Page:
Every time, the person unprepared for life’s normal challenges moves onto the next target:

someone more vulnerable, someone who hasn’t walked in the crumbling neighborhoods of Havana late at night, or the streets of Guatemala City in Zone 1 where no police can be found and the wall of sorrow, the place where pictures of kidnapped women fade in the sun, serves as a reminder of how hopeless conditions can become outside the United States,

the magnificent reading room of the oldest library in the nation, the Redwood Library in Newport, Rhode Island where a ship, the triumphant symbol of the human imagination, floats on a sea of light.

At the border of West Oakland, steel giants greet the dawn.  These massive constructions, the product of a business that makes public art for cities, blend with the environment behind the same line of defense one sees everywhere, fences with barbed wire, an invention designed to slice veins and mangle flesh, on top.

According to a man speaking at the excellent show at the Oakland Art Museum on the schools of California art from Diego Rivera to today, the graffiti art form is almost entirely driven by young males, and is meant to mock corporate advertising. Whatever the motives behind all this creation, the murals spun out by these impresarios of spray paint do wonders to soften ugly asphalt.

In the flat area between here and downtown, the residential neighborhoods are wobbling.  Some of the old houses are gutted and abandoned, others well maintained.  Some could be the residence of the Addams Family.  To take it in, it’s not enough to drive through.  You have to be on foot, or on a bike, to see.

At night, one can hear helicopters circling overhead, their propellers chopping through the air, and the wail of sirens. Behind the gates and the locks, the bricks and steel beams of what has become a fortress to keep out men who walk the streets in red socks and sleep wherever they can, the noise barely registers. But out there the drama is real,

sometimes nasty and brutish.

Not since Miami have there been such cloud formations.  So tremendous they crowd out the land and everything on it, setting aside the steel giants at the border, the gracious hills surrounding the city,

the grove of Redwoods that found themselves abruptly liberated from an ugly raised freeway, a construction that for years tore the guts from the neighborhood and rendered it a wasteland, when the earth shook,

the people.

Janet Flanner emerges as the finest reporter of the world scene, funny and incisive, with a nose for fascinating people being one herself; Captain Cook as a genius, a man who expanded human understanding of the world exponentially, with his self-taught knowledge of mathematics, cartography, navigation, his insistence that his men ingest food that prevented them from suffering the fate, lingering sickness and then death by Vitamin C deficiency, that often decimated naval crews, and kept his men alive, robust, on three voyages that lasted years; and Edmund Wilson, probably the best American mind of the last century, walking about a county fair in upstate New York, looking at owls and thinking about sex.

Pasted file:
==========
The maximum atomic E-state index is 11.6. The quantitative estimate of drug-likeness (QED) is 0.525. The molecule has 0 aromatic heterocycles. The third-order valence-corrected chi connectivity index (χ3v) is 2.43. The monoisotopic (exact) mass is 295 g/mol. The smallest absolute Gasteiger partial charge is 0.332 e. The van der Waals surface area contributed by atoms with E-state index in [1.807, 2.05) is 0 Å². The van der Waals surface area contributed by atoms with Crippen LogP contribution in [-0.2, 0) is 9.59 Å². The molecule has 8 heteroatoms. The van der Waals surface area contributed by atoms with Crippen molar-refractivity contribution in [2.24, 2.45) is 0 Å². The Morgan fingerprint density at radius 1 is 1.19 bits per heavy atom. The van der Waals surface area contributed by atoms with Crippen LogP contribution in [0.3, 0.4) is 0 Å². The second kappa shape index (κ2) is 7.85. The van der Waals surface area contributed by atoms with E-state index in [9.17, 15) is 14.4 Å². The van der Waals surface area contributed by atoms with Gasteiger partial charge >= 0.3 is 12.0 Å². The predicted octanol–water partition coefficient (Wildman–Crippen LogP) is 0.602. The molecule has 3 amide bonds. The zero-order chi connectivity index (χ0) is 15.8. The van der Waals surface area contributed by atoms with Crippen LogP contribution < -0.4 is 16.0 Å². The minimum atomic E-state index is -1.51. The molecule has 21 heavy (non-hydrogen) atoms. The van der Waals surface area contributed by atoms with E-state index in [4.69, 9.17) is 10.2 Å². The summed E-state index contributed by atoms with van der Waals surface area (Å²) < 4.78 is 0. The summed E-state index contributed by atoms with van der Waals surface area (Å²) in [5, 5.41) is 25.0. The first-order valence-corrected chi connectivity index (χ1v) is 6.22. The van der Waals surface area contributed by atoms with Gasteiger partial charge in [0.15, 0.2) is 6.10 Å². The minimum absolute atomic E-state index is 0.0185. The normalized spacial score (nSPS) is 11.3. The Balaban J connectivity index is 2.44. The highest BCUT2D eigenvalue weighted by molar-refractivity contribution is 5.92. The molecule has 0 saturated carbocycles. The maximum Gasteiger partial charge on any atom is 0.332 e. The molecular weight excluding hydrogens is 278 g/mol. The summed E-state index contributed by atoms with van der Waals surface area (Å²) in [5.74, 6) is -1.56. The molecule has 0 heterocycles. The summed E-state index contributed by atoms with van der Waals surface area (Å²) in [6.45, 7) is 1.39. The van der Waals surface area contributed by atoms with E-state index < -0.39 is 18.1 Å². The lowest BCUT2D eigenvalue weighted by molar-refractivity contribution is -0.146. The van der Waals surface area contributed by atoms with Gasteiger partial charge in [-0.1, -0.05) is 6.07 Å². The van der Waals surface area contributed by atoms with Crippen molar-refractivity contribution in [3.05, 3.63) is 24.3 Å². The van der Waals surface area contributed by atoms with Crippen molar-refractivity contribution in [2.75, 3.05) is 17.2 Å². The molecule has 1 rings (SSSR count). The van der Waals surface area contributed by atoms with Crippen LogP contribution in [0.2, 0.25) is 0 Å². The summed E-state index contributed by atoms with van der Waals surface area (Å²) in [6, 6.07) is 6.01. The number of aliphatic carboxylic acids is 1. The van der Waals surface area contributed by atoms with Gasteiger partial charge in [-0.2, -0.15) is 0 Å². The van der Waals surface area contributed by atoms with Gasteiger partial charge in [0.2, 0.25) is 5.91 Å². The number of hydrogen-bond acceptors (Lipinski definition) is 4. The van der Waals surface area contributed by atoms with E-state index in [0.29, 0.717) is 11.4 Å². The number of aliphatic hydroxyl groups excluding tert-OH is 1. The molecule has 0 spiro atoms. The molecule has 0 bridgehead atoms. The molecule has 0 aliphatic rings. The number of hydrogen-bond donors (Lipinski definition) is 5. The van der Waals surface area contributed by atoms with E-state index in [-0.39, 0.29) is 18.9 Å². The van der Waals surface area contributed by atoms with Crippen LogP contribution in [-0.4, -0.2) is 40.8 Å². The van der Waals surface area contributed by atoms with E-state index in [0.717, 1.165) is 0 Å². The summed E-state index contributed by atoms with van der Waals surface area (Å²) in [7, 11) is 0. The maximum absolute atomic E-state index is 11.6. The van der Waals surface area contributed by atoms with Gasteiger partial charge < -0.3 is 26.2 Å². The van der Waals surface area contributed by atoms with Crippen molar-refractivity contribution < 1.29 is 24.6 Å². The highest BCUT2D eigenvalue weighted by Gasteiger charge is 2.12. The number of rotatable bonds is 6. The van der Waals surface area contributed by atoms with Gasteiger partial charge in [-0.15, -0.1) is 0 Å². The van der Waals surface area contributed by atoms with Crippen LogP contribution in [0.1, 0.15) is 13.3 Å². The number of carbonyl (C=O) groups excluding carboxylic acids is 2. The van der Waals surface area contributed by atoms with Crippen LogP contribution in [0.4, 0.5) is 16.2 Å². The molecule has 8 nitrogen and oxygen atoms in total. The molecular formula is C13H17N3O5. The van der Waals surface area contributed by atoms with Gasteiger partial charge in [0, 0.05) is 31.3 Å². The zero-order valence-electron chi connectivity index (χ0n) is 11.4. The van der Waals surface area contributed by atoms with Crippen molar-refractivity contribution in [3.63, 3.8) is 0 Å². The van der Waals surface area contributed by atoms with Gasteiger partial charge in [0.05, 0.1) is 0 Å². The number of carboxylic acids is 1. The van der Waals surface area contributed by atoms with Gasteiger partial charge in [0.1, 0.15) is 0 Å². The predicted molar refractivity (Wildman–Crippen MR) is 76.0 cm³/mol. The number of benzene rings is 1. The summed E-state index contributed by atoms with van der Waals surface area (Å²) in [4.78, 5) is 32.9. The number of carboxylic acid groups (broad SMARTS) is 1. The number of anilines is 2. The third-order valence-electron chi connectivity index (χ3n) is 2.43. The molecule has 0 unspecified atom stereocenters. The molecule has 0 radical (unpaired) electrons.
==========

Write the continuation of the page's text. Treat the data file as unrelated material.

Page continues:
Walk the streets enough in West Oakland and one can see the dim outline of the American future.

In the industrial section where the worst illegal dumping occurs, businesses of every variety are operating: construction companies, an electric cable company, a cigar company, a yard furiously turning out cement, a factory building monumental public art, recycling centers of all kinds, a high tech lab of some sort behind impressive green glass, a neon light shop, a shipping supply company, a cannabis dispensary giving jobs to young people, a dog day care center, studios making things, useful and beautiful goods that would look odd in the mass production lanes of IKEA, the Brown Sugar Kitchen, recently celebrated in the New York Review of Books as a symbol of what’s working in this city, the Man Cave, selling essential items for manly men wholesale and directly to the public from a beautifully restored warehouse, a non-profit food cooperative, to start.

In the 99 cent store across the street from the West Oakland Bart station, the usual thing in Guatemala appears:

a security guard


in his twenties

looking bored

with a gun.

The only thought that arises is no good can come of this, that if he actually felt compelled to use this fearsome weapon in a real life situation, with people screaming and what not, the bullets would end up through the detergent, in the eye of an old lady, in your back, while the bad guys get away and the security man is dead, splat, on the floor, with his smoking, exhausted pea shooter by his side.